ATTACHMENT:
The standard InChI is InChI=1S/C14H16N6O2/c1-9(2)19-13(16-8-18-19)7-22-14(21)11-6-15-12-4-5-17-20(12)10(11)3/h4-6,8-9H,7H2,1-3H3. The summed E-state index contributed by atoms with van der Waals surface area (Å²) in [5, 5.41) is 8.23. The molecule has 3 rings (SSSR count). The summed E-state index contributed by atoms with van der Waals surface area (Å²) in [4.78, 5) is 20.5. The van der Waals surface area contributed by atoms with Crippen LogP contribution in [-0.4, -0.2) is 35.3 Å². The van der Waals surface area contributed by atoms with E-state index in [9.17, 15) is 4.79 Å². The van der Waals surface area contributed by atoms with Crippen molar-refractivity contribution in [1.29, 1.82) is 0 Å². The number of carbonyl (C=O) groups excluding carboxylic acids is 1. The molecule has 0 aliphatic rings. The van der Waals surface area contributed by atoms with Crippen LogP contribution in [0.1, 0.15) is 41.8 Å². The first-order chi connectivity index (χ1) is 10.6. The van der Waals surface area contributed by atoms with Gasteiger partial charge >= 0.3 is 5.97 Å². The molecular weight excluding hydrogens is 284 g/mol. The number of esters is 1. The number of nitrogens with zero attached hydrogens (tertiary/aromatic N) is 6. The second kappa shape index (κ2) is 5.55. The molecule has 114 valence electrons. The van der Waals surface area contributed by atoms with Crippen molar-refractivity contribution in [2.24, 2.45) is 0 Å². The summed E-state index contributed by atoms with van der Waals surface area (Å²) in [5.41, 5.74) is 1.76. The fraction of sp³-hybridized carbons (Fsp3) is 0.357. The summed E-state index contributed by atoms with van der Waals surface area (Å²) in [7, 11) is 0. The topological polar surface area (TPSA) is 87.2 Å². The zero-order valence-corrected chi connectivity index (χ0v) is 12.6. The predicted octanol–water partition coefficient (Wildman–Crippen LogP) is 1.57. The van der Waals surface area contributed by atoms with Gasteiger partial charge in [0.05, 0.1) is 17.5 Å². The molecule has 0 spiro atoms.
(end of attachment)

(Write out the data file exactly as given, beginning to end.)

The standard InChI is InChI=1S/C14H16N6O2/c1-9(2)19-13(16-8-18-19)7-22-14(21)11-6-15-12-4-5-17-20(12)10(11)3/h4-6,8-9H,7H2,1-3H3. The summed E-state index contributed by atoms with van der Waals surface area (Å²) in [5, 5.41) is 8.23. The molecule has 3 rings (SSSR count). The summed E-state index contributed by atoms with van der Waals surface area (Å²) in [4.78, 5) is 20.5. The van der Waals surface area contributed by atoms with Crippen LogP contribution in [-0.4, -0.2) is 35.3 Å². The van der Waals surface area contributed by atoms with E-state index in [9.17, 15) is 4.79 Å². The van der Waals surface area contributed by atoms with Crippen molar-refractivity contribution in [1.29, 1.82) is 0 Å². The number of carbonyl (C=O) groups excluding carboxylic acids is 1. The molecule has 0 aliphatic rings. The van der Waals surface area contributed by atoms with Crippen LogP contribution in [0.1, 0.15) is 41.8 Å². The first-order chi connectivity index (χ1) is 10.6. The van der Waals surface area contributed by atoms with Gasteiger partial charge >= 0.3 is 5.97 Å². The molecular weight excluding hydrogens is 284 g/mol. The number of esters is 1. The number of nitrogens with zero attached hydrogens (tertiary/aromatic N) is 6. The second kappa shape index (κ2) is 5.55. The molecule has 114 valence electrons. The van der Waals surface area contributed by atoms with Crippen molar-refractivity contribution in [2.24, 2.45) is 0 Å². The summed E-state index contributed by atoms with van der Waals surface area (Å²) in [5.41, 5.74) is 1.76. The fraction of sp³-hybridized carbons (Fsp3) is 0.357. The summed E-state index contributed by atoms with van der Waals surface area (Å²) in [7, 11) is 0. The topological polar surface area (TPSA) is 87.2 Å². The zero-order valence-corrected chi connectivity index (χ0v) is 12.6. The predicted octanol–water partition coefficient (Wildman–Crippen LogP) is 1.57. The van der Waals surface area contributed by atoms with Gasteiger partial charge in [0.05, 0.1) is 17.5 Å². The molecule has 0 spiro atoms.